What is a worldview?
A worldview is a set of ideas which sit in our head by which we interpret all that we see and experience in this world.
Who has a worldview?
Every person has a worldview whether they acknowledge it or not.
What are these ideas that sit in our head by which we understand and explain the world?
These ideas are how we understand the great issues of life such as where did we come from? why are we here? and where are we headed? Questions about what is a human? what is man or woman? what are children? how should we live? what is death? etc. etc.
What example can you give of this?
Take the example of a suicide bomber. To us, it is preposterous that anyone would kill himself and others in this way, but clearly there is a set of ideas in the head of this person which makes this a very rational, even heroic thing for him to do. In our own head, there sits a different set of ideas which makes such an act to be a horrific act of barbarism. The suicide bomber interprets this action through his set of ideas; we interpret the act through an entirely different set of ideas. It is no surprise that we end up in very different places.
How does a worldview differ from one’s religion?
A person’s religion will have a huge impact on his worldview, but the two are not the same. A worldview is broader than religion and involves more aspects of life and society. A worldview is an attempt to make sense of all of our life including but not limited to our religious beliefs. More on religion here.
Aren’t a person’s religious beliefs going to be at the very center of their worldview?
Yes, this is surely correct. We can narrow this even more and say a person’s understanding of God is the most important question any worldview must address. Adler wrote: “More consequences for thought and action follow from the affirmation or denial of God than from answering any other question.”
So the first question that any worldview must address is the question of God’s existence?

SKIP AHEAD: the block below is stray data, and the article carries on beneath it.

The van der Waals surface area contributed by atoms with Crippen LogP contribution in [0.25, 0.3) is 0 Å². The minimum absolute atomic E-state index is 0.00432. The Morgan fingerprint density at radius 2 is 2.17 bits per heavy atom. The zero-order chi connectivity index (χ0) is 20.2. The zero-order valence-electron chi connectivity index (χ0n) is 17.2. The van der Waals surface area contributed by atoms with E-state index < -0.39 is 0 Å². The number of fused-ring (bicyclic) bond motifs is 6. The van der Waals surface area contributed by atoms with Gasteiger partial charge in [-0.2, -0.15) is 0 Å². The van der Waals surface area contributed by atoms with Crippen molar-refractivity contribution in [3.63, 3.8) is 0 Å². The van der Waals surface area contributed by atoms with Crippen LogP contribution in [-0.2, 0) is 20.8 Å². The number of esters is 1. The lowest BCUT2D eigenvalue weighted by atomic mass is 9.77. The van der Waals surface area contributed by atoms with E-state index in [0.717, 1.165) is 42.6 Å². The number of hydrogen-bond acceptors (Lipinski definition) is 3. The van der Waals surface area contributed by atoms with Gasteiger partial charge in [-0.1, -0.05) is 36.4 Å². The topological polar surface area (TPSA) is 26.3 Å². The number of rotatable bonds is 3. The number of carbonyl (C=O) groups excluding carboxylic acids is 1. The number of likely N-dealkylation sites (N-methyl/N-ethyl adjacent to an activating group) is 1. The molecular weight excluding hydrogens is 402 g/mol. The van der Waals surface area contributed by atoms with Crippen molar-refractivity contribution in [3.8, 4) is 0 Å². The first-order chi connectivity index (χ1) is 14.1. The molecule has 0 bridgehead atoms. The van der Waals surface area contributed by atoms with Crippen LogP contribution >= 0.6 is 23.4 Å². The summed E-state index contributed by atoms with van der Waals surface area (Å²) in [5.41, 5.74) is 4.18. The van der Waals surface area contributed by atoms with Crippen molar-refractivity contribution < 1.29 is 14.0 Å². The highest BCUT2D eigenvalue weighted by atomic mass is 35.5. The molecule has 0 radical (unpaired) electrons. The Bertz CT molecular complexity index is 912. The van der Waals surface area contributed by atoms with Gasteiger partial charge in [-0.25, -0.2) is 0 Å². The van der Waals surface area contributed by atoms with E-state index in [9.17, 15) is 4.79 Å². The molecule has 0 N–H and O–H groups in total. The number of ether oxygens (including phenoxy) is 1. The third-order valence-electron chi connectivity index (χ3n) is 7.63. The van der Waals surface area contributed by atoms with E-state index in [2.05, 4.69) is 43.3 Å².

Yes, theism vs atheism is the first and most significant question any person must address. In Plato’s dialogs, we find this exchange:
Socrates: Then let us begin by asking a question.
Protarchus: What is the question?
Socrates: Shall we say, Protarchus, that all things and this which is called the universe are governed by an irrational and fortuitous power and mere chance, or, on the contrary, as our forefathers said, are ordered and directed by mind and a marvelous wisdom? source
Some people label themselves agnostics.
Yes, an agnostic is a person who claims ignorance on this point whereas an atheist makes the positive assertion that there is no god. Agnostics answer the question of God with a shrug of their shoulders. At the end of the day, however, an agnostic is for all intents and purposes an atheist. Whatever doubts he might have on the subject, he lives as if there is no God. Orr writes that really agnosticism and atheism amount to the same thing.
…in all its forms, even the mildest, Agnosticism is entitled to be regarded as a negation of the Christian view, for two reasons.
First, in affirming that God is not, or cannot be, known, it directly negates, not only the truths of God’s natural Revelation, which Christianity presupposes, but the specific Christian assertion that God can be and is known through the series of His historical Revelations, and supremely through His Son Jesus Christ. “The only begotten Son, which is in the bosom of the Father, He hath declared Him.”